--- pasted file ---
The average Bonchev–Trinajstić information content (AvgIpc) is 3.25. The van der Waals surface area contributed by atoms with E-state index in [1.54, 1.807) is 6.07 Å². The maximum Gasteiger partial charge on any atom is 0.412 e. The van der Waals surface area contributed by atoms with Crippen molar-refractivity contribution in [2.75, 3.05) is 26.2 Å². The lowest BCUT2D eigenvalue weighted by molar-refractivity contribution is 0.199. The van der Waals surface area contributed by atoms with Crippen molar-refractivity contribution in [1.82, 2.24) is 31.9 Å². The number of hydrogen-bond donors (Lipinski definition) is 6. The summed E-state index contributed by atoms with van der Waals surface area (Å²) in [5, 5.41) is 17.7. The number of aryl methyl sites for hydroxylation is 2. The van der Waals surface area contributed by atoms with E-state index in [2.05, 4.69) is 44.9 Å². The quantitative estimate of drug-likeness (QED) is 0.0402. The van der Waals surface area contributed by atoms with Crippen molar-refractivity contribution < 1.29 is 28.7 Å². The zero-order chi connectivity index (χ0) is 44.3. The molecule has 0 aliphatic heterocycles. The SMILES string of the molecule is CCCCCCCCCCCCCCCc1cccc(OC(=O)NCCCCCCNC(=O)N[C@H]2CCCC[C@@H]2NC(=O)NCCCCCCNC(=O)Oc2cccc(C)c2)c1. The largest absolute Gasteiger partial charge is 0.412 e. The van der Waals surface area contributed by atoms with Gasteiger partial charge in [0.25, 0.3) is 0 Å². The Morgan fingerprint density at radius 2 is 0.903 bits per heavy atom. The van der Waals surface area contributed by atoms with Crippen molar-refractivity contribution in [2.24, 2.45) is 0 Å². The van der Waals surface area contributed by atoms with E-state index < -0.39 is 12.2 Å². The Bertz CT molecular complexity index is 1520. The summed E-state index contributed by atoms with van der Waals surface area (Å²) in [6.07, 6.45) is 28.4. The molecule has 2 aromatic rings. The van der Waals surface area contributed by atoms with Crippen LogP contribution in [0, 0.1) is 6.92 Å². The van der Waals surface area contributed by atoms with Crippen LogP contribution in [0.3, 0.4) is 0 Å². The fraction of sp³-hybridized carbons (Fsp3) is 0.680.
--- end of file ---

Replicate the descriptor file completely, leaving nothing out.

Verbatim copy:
The average Bonchev–Trinajstić information content (AvgIpc) is 3.25. The van der Waals surface area contributed by atoms with E-state index in [1.54, 1.807) is 6.07 Å². The maximum Gasteiger partial charge on any atom is 0.412 e. The van der Waals surface area contributed by atoms with Crippen molar-refractivity contribution in [2.75, 3.05) is 26.2 Å². The lowest BCUT2D eigenvalue weighted by molar-refractivity contribution is 0.199. The van der Waals surface area contributed by atoms with Crippen molar-refractivity contribution in [1.82, 2.24) is 31.9 Å². The number of hydrogen-bond donors (Lipinski definition) is 6. The summed E-state index contributed by atoms with van der Waals surface area (Å²) in [5, 5.41) is 17.7. The number of aryl methyl sites for hydroxylation is 2. The van der Waals surface area contributed by atoms with E-state index in [2.05, 4.69) is 44.9 Å². The quantitative estimate of drug-likeness (QED) is 0.0402. The van der Waals surface area contributed by atoms with Crippen molar-refractivity contribution < 1.29 is 28.7 Å². The zero-order chi connectivity index (χ0) is 44.3. The molecule has 0 aliphatic heterocycles. The SMILES string of the molecule is CCCCCCCCCCCCCCCc1cccc(OC(=O)NCCCCCCNC(=O)N[C@H]2CCCC[C@@H]2NC(=O)NCCCCCCNC(=O)Oc2cccc(C)c2)c1. The largest absolute Gasteiger partial charge is 0.412 e. The van der Waals surface area contributed by atoms with Gasteiger partial charge in [0.25, 0.3) is 0 Å². The Morgan fingerprint density at radius 2 is 0.903 bits per heavy atom. The van der Waals surface area contributed by atoms with Crippen molar-refractivity contribution in [2.24, 2.45) is 0 Å². The van der Waals surface area contributed by atoms with E-state index < -0.39 is 12.2 Å². The Bertz CT molecular complexity index is 1520. The summed E-state index contributed by atoms with van der Waals surface area (Å²) in [6.07, 6.45) is 28.4. The molecule has 2 aromatic rings. The van der Waals surface area contributed by atoms with Crippen LogP contribution in [0, 0.1) is 6.92 Å². The van der Waals surface area contributed by atoms with Crippen LogP contribution in [0.3, 0.4) is 0 Å². The fraction of sp³-hybridized carbons (Fsp3) is 0.680.